On World Mental Health Day 2019, a look at how ignorance leads to pill-shaming and disempowers individuals

  • The age-old view of psychological distress as an isolated external influence seems to have translated into current times in the form of pill-shaming

  • People also pill-shame others because of internalised misconceptions and ignorance

  • The idea behind putting an end to pill-shaming is to support the right to take care of oneself using means that are valid, reliable and universal

“Medicine is only for the weak.”

“You can’t stay on it for your entire life; you need to get a grip on yourself.”

“Have you tried Yoga?”

After having been prescribed psychiatric medication all of once, 25-year-old Anannya was at the receiving end of such remarks from friends and family, which only made it more difficult for her to manage the very distress the medication was prescribed for. Pill-shaming, one of the many by-products that has emerged from generations of stigmatising mental health, is rapidly growing in India.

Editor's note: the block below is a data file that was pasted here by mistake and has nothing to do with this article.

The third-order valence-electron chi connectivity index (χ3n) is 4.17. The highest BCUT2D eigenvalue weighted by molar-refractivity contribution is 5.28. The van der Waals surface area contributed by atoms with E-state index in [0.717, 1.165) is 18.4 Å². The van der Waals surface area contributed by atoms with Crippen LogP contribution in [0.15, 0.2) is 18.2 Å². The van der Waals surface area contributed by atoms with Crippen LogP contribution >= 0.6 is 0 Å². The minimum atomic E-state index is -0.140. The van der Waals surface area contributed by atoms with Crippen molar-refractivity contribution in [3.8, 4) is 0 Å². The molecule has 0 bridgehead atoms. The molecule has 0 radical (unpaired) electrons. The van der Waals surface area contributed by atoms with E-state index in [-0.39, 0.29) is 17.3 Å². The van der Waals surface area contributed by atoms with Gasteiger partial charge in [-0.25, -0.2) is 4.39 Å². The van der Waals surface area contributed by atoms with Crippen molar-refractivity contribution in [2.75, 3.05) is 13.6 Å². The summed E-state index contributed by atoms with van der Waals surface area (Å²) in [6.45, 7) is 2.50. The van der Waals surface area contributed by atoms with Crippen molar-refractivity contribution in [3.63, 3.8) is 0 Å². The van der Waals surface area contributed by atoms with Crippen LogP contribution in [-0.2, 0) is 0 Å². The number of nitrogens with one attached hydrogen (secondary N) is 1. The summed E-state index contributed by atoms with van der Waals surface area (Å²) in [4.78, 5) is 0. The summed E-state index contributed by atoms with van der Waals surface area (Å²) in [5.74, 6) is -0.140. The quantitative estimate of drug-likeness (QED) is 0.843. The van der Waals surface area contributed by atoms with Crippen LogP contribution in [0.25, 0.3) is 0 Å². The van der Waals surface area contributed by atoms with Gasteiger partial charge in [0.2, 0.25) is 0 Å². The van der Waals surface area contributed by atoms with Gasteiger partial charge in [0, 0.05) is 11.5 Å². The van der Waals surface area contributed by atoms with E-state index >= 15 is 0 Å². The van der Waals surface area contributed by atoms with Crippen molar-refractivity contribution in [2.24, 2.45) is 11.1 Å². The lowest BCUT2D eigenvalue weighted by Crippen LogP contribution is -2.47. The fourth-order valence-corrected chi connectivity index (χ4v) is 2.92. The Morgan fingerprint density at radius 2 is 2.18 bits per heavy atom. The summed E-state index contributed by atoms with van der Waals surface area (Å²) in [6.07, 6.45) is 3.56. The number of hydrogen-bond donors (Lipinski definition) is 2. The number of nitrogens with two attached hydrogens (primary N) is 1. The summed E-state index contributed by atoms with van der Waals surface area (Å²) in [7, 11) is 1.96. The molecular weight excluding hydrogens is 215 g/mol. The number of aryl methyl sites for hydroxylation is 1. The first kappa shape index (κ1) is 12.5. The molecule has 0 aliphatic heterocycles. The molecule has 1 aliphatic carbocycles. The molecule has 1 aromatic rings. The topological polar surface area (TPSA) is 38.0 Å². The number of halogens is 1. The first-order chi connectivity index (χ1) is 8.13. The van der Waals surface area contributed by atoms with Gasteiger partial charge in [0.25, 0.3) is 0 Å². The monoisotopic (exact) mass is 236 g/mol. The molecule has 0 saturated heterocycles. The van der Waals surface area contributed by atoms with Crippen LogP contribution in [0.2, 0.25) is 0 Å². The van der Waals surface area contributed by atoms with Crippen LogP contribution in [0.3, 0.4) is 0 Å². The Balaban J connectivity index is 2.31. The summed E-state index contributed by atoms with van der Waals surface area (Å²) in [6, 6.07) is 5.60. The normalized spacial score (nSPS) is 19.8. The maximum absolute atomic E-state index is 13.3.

It wasn’t until the 80s that the concepts of shame and humiliation were officially discussed in the field of medicine as legitimate factors that prevent people from seeking care for a variety of physical and mental ailments. Pill-shaming, although experienced universally, is dominant in mental healthcare.

The age-old view of psychological distress as an isolated external influence seems to have translated into current times in the form of pill-shaming, where taking medicine for it is considered unreasonable.

As a result, the person falls victim to passive prejudice; they are viewed as weak, irrational and dependent.